Wednesday, March 28, 2012

Chevy's other Vette

Sometimes, people harbor an irrational soft spot for cars they shouldn’t. When I was a kid, my mom really liked driving Chevettes. She had three or four of them over the years, and never had anything bad to say about the thrifty little runabouts.

Now, at the time, I really hated them. I think they had air conditioning, but it never really worked. I think they had radios, but they never really worked. My dad used to glue old license plates under the carpet on a couple of them so your feet wouldn’t pop through the rusty floor Fred Flintstone style. Her last one, an ’85 two-door, was still around when I started driving, and I remember that you could floor it going up gradual hills and it would lose speed. Sorry, Mom, those things were crap wagons.

And yet, today I have this nagging fantasy about getting a little fake wood-paneled ’76 Chevette and upfitting it with a GM 3800 V6. Ridiculous, right? No one else would understand it, nor would they care. But maybe all that riding around with my bare legs melting to the vinyl seats wasn’t that bad after all. The a/c works in my dream Chevette, however.

Besides, Chevettes are really performance cars when you think about it. First of all, they have the word “Vette” in their name. That has to count for something. Plus, throughout the late ‘70s/mid-‘80s they used to blast them out of cannons and drive them on two wheels in the Joie Chitwood Thrill Shows. And even today, you still see huge V8’s stuffed in their naturally rust-lightened bodies burning up drag strips all over the country. Yep, those Chevettes are bad mo-sheens.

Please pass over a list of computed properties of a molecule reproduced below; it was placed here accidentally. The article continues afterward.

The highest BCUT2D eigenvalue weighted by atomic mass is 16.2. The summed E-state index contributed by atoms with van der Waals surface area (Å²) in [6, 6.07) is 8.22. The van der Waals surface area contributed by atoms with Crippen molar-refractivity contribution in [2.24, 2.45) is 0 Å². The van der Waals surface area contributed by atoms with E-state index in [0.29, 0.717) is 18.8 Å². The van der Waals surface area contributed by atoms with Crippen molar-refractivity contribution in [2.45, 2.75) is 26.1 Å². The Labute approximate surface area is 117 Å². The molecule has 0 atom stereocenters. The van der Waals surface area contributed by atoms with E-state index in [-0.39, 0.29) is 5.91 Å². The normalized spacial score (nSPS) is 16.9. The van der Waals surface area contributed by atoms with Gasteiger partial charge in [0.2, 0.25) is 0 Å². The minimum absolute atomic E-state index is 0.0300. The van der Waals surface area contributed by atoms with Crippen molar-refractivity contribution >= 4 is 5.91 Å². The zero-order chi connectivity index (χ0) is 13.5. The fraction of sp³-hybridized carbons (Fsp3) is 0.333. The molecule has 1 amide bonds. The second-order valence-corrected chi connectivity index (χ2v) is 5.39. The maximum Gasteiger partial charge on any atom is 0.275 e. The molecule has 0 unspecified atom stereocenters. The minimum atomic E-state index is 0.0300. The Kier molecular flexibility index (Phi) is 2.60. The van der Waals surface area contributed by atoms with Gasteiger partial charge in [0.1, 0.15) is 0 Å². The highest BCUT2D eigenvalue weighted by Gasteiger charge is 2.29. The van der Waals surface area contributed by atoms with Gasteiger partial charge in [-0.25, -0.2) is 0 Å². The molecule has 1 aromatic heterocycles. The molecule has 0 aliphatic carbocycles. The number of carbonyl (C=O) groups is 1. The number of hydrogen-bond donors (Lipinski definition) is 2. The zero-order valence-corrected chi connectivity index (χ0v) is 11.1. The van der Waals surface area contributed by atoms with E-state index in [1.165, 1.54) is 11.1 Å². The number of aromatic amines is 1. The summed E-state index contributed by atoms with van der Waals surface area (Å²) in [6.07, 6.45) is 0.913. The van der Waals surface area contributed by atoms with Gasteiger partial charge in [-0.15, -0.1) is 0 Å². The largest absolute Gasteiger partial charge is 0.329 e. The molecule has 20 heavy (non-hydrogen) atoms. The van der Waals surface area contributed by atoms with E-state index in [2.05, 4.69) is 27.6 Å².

The Chevette began clogging up the fast lane on American highways in 1976, but the story doesn’t start there. GM actually started building a little coupe version of the Chevette for the Brazilian market in 1973. In was also sold in Germany under the name Opal Kadette. Eventually, region-specific versions of the Chevette in different body styles turned up all over the world.

Fuel mileage was front-and-center in the mid-‘70s, and the subcompact Chevette was an appealing choice with a claimed highway rating of 40-mpg. It may have also been an alternative to the Chevrolet Vega, which was an extremely popular small car initially, but often proved to be trouble-prone as time went on.

It’s hard to get very excited about the technology that went into the Chevette. Only three different sized engines went under the hood throughout the car’s run, and they were nothing to write home about. The hot rods would have had a 1.6-liter four-banger that churned out maybe 70-hp. There was also a 1.4-liter overhead-cam four that was good for like 60-hp. Then in 1981 they came out with a spectacular 1.8-liter diesel that clanked-out a massive 51-hp. The little buggers were bulletproof, though, and the engines would often outlast the car’s body.

Oh, they made little changes throughout the car’s run. A four-door hatchback joined the two-door in 1978. A big, egg crate grill showed up in ’79. The taillights wrapped around in 1980. Trims came and went. The Scooter was super-Spartan. The Sandpiper was surfin’-quirky. The S model toward the end of the car’s life outlined the grill with a red pinstripe to convey some sort of sporting intentions. But by-and-large, the Chevette stayed relatively unchanged for 11-years.

Sales declined to the point that the Chevette was finally discontinued after the 1987 model year. But that doesn’t really tell the whole story. Through its lifetime, the cheap, bare-bones Chevette managed to find some 2.5-million buyers. In 1981 alone, more than 451,000 Chevettes were sold. And unlike most little cars today, this was done with a rear-wheel-drive American-branded subcompact. The numbers are quite staggering when you think about it.